What draws you to vinyl releases?
We've always had vinyl for our records. As record collectors, it's always been really important to us. I think it sounds better. Certainly in terms of just having a music collection; for me it's important to have something to actually handle, that there's a tactile experience to it, to buying and owning a record that isn't so much [a] digital format. And that's how it's played out, we've always been really stubborn about that, that 10 years from now [physical albums] will be a totally dead format; I think CDs will just be landfill. But having an album just as a download kind of freaks me out. I think a lot of people [just] buy the digital format; they don't get the artwork or the lyrics, that really freaks me out. To me, that's totally missing the point. For a band like Paint It Black, for people to not have the lyrics makes no sense at all. It always freaks me out when people will email us and be like, 'Could you give me the lyrics to this song? It's my favorite song.' And it's like, 'It's your favorite song, and you don't have the lyrics? How is that possible?' But it's just a whole different generation, so I can't really judge it. I can just try to put out music in a way that's comfortable for me.
Do you miss being innocent in the music industry, in comparison to when you started out with Kid Dynamite and Lifetime?
Well, when I started touring and making records in Lifetime, punks weren't even part of the music industry, really. The music industry and the punk world didn't really intersect much. Now, they're very much part of each other. I do miss the innocence, I do miss the...there's a lot of things I miss [Laughs]. But I think some of it is just nostalgia. It's hard to say whether I think things are better or worse now; I think anybody is going to have fonder memories of the way things were when they were young. Everything is a little more pure. Some of that's true, and some of that's perspective. So I'm really cautious about saying whether things were better or things were worse. I can't judge that objectively. There were certain aspects about being involved in punk in the early 90s that were really different. It's hard to say exactly what I miss about that. Every time I think that all the things that excited me back then are gone, I'm proven wrong. I'll meet some young kids who just saw their first band, and I'll see how attached they are and how excited they are and how great they are, and the fire in them, and then I'm ashamed for ever having thought that things were better.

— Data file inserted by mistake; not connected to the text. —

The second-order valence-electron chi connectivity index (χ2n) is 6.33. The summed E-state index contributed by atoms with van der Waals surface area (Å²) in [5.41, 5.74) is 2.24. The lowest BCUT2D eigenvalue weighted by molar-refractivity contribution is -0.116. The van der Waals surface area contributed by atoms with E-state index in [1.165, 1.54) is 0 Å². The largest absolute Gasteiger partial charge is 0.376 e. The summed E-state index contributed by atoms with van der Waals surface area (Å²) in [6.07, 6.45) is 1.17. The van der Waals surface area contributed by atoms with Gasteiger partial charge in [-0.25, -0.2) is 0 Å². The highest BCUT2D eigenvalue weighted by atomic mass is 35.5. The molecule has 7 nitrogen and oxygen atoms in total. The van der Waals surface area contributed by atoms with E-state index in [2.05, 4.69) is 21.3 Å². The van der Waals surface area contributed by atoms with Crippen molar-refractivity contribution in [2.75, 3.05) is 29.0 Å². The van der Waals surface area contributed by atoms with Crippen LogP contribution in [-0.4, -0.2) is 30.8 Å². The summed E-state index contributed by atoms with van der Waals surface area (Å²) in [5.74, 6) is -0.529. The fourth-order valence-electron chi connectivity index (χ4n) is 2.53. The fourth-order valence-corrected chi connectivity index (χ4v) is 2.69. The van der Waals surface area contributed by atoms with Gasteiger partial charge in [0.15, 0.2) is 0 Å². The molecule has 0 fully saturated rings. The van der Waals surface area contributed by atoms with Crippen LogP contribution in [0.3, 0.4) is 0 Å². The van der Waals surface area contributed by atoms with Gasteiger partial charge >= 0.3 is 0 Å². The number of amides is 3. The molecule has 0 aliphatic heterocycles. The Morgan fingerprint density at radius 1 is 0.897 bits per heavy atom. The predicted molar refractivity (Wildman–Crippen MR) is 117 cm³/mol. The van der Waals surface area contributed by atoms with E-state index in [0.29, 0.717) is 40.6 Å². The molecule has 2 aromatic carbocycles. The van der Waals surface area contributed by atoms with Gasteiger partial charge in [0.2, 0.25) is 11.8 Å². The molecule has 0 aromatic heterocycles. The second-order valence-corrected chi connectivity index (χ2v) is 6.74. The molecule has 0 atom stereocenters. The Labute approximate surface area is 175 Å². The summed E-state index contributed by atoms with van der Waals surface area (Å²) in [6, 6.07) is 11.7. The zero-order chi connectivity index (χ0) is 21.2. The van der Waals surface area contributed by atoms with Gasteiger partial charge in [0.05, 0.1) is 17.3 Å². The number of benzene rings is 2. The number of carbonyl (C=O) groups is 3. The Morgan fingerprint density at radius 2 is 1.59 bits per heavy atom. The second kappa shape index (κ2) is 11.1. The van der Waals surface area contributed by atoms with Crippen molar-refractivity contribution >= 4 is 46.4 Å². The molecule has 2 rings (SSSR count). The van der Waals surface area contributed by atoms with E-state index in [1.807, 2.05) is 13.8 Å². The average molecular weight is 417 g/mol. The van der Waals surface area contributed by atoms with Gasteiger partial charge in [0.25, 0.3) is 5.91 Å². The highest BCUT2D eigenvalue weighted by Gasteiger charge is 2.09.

Do you have a preference when it comes to touring and recording?
No. They're all just different aspects of being in a band. Touring and recording and writing are all amazing and blissful and frustrating and maddening in their own way. Touring gets a little more complicated if you're in a long term, monogamous relationship and you're trying to figure out how to make that work when you're gone for long periods of time. And in Paint It Black, the longest we're away is like, 17, 18 days, because I can't get away from work for longer than that. That's one of the things I've been thinking about a lot, trying to balance being in a band with the aspects of adult life that demand a lot of time and energy, like marriage and a career. I'm grateful everyday that I don't see music as a career [Laughs]. When I see the sacrifices that my friends who are doing [music] full time have to make, that doesn't particularly [cut] it for me.